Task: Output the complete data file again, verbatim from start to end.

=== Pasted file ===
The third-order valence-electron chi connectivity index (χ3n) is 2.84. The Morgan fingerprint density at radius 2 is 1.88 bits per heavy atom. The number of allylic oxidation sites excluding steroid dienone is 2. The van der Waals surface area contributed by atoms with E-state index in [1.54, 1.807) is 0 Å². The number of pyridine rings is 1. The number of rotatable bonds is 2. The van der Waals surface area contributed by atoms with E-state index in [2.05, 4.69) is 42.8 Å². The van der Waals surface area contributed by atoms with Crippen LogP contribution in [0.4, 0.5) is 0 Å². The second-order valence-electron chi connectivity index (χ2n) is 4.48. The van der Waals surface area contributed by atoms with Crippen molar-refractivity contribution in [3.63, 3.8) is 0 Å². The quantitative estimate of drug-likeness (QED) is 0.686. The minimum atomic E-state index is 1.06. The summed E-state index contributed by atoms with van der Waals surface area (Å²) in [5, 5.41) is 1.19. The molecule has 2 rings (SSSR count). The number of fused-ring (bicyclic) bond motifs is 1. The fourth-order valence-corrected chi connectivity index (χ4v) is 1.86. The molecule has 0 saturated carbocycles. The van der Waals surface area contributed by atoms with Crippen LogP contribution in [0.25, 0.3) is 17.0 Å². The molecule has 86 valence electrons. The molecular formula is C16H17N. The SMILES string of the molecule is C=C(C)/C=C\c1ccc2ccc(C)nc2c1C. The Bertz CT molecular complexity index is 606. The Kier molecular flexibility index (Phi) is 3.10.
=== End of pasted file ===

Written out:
The third-order valence-electron chi connectivity index (χ3n) is 2.84. The Morgan fingerprint density at radius 2 is 1.88 bits per heavy atom. The number of allylic oxidation sites excluding steroid dienone is 2. The van der Waals surface area contributed by atoms with E-state index in [1.54, 1.807) is 0 Å². The number of pyridine rings is 1. The number of rotatable bonds is 2. The van der Waals surface area contributed by atoms with E-state index in [2.05, 4.69) is 42.8 Å². The van der Waals surface area contributed by atoms with Crippen LogP contribution in [0.4, 0.5) is 0 Å². The second-order valence-electron chi connectivity index (χ2n) is 4.48. The van der Waals surface area contributed by atoms with Crippen molar-refractivity contribution in [3.63, 3.8) is 0 Å². The quantitative estimate of drug-likeness (QED) is 0.686. The minimum atomic E-state index is 1.06. The summed E-state index contributed by atoms with van der Waals surface area (Å²) in [5, 5.41) is 1.19. The molecule has 2 rings (SSSR count). The number of fused-ring (bicyclic) bond motifs is 1. The fourth-order valence-corrected chi connectivity index (χ4v) is 1.86. The molecule has 0 saturated carbocycles. The van der Waals surface area contributed by atoms with Crippen LogP contribution in [0.25, 0.3) is 17.0 Å². The molecule has 86 valence electrons. The molecular formula is C16H17N. The SMILES string of the molecule is C=C(C)/C=C\c1ccc2ccc(C)nc2c1C. The Bertz CT molecular complexity index is 606. The Kier molecular flexibility index (Phi) is 3.10.